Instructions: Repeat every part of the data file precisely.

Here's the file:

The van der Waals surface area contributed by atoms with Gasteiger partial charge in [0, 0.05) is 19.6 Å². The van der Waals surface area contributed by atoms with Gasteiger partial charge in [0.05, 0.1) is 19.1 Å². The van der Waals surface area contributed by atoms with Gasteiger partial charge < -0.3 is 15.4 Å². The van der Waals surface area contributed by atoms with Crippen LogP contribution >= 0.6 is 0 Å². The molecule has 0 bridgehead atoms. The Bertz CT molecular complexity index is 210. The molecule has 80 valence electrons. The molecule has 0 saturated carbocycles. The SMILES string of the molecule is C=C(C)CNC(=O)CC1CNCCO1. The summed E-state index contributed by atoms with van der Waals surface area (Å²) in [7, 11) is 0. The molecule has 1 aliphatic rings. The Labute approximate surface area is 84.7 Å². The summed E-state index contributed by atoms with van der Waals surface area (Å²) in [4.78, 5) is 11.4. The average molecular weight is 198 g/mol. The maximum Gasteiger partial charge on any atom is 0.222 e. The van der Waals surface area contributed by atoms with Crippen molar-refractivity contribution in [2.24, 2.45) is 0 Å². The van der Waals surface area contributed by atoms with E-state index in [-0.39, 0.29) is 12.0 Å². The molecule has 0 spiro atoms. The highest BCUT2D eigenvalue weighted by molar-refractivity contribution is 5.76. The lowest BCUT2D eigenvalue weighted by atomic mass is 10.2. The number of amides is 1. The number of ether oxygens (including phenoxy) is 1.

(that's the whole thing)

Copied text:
The van der Waals surface area contributed by atoms with Gasteiger partial charge in [0, 0.05) is 19.6 Å². The van der Waals surface area contributed by atoms with Gasteiger partial charge in [0.05, 0.1) is 19.1 Å². The van der Waals surface area contributed by atoms with Gasteiger partial charge < -0.3 is 15.4 Å². The van der Waals surface area contributed by atoms with Crippen LogP contribution >= 0.6 is 0 Å². The molecule has 0 bridgehead atoms. The Bertz CT molecular complexity index is 210. The molecule has 80 valence electrons. The molecule has 0 saturated carbocycles. The SMILES string of the molecule is C=C(C)CNC(=O)CC1CNCCO1. The summed E-state index contributed by atoms with van der Waals surface area (Å²) in [7, 11) is 0. The molecule has 1 aliphatic rings. The Labute approximate surface area is 84.7 Å². The summed E-state index contributed by atoms with van der Waals surface area (Å²) in [4.78, 5) is 11.4. The average molecular weight is 198 g/mol. The maximum Gasteiger partial charge on any atom is 0.222 e. The van der Waals surface area contributed by atoms with Crippen molar-refractivity contribution in [2.24, 2.45) is 0 Å². The van der Waals surface area contributed by atoms with E-state index in [-0.39, 0.29) is 12.0 Å². The molecule has 0 spiro atoms. The highest BCUT2D eigenvalue weighted by molar-refractivity contribution is 5.76. The lowest BCUT2D eigenvalue weighted by atomic mass is 10.2. The number of amides is 1. The number of ether oxygens (including phenoxy) is 1.